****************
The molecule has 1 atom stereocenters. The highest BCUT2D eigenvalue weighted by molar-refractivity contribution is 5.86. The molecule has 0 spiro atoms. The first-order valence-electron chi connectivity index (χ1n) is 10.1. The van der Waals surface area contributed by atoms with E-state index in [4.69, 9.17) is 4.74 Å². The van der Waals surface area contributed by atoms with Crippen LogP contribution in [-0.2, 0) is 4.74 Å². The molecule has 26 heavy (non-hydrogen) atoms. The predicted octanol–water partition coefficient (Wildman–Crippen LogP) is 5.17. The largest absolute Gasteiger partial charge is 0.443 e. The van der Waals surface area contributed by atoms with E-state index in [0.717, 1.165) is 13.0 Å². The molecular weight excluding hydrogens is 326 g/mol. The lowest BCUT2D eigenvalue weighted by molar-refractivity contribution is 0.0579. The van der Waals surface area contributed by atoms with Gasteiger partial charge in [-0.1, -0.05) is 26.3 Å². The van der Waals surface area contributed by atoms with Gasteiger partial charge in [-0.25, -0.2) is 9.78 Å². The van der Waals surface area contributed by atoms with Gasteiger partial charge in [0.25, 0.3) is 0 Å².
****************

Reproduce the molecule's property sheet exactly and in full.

The molecule has 1 atom stereocenters. The highest BCUT2D eigenvalue weighted by molar-refractivity contribution is 5.86. The molecule has 0 spiro atoms. The first-order valence-electron chi connectivity index (χ1n) is 10.1. The van der Waals surface area contributed by atoms with E-state index in [4.69, 9.17) is 4.74 Å². The van der Waals surface area contributed by atoms with Crippen LogP contribution in [-0.2, 0) is 4.74 Å². The molecule has 26 heavy (non-hydrogen) atoms. The predicted octanol–water partition coefficient (Wildman–Crippen LogP) is 5.17. The largest absolute Gasteiger partial charge is 0.443 e. The van der Waals surface area contributed by atoms with E-state index in [0.717, 1.165) is 13.0 Å². The molecular weight excluding hydrogens is 326 g/mol. The lowest BCUT2D eigenvalue weighted by molar-refractivity contribution is 0.0579. The van der Waals surface area contributed by atoms with Gasteiger partial charge in [-0.1, -0.05) is 26.3 Å². The van der Waals surface area contributed by atoms with Gasteiger partial charge in [-0.25, -0.2) is 9.78 Å². The van der Waals surface area contributed by atoms with Gasteiger partial charge in [0.25, 0.3) is 0 Å².